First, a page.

Over the past couple of years, the GASB (Governmental Accounting Standards Board – they write the public employer accounting rules) has started the process of updating the accounting rules for public employer pension and retiree health plans. They issued an invitation for ideas/comments in 2009 and now we are getting our first sneak peek at the direction that GASB is thinking of going. Their website has been updated with a list of Major Tentative Decisions that could have a HUGE impact on the way retiree benefit costs are accounted for under GASB 27 and GASB 45. The three biggest changes appear to be:
1. Moving the Unfunded Actuarial Accrued Liability (UAAL) onto the balance sheet instead of just showing it in a footnote.
2. Switching from a single liability discount rate (based on expected return of plan assets) to a bifurcated discount rate. Liabilities covered by current assets will still use the old assumption, but unfunded liabilities will be discounted using a “high-quality tax-exempt municipal bond index rate”. The latter rate will likely be much lower than the old discount rate for pension plans (which will increase the liability calculations), but it remains to be seen how the mechanics of this process will actually work.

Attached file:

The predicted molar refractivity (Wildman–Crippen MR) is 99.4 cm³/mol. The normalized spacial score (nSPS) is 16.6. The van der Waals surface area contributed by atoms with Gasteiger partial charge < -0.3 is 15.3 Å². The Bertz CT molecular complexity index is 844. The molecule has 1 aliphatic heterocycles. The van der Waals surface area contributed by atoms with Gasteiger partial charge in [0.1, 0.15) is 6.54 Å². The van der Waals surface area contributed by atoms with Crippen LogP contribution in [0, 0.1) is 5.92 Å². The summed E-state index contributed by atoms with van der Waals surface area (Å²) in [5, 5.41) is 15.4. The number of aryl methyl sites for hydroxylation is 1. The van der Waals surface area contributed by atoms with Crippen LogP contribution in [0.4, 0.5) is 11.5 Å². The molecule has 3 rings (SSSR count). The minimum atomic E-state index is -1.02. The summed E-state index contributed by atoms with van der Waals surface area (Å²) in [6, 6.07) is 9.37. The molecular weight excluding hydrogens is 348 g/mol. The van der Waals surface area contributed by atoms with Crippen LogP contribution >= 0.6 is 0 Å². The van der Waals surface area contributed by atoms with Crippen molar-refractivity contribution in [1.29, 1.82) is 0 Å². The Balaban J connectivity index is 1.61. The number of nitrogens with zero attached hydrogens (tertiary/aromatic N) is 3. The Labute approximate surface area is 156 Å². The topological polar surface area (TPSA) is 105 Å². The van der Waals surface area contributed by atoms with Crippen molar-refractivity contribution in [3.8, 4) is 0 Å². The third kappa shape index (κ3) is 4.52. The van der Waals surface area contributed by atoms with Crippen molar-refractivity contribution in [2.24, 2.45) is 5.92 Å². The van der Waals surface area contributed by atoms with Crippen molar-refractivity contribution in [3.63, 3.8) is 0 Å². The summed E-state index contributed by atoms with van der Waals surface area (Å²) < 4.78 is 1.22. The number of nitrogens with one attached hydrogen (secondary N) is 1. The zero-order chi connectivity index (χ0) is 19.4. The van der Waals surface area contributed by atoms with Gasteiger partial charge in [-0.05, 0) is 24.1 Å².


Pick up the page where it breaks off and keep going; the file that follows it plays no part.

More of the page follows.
3. Less smoothing of unexpected asset and liability changes. Currently these unanticipated changes can be spread out and recognized over a period of up to 30 years. It appears the GASB is proposing that this period be shortened to the remaining service period of current employees (probably closer to 10 – 15 years).
The net effect of these proposed changes will likely be that accounting costs for public pension benefits will go WAY up. The impact on retiree health and OPEB liabilities is less clear since they are now usually valued using a very low “risk-free” interest rate. Moving to a (presumably higher) municipal bond index rate will decrease the UAAL, but this could be totally offset by the other proposed methodology changes.
Once we learn more from the GASB in June, we’ll provide additional analysis. For now, Girard Miller at Governing.com has a good summary of the possible ramifications and explores the proposed changes in greater detail. The proposed GASB accounting changes likely wouldn’t go into effect for several years but, as Mr. Miller points out, public plan sponsors should start exploring the potential effects now so that there is adequate time to prepare and develop solutions.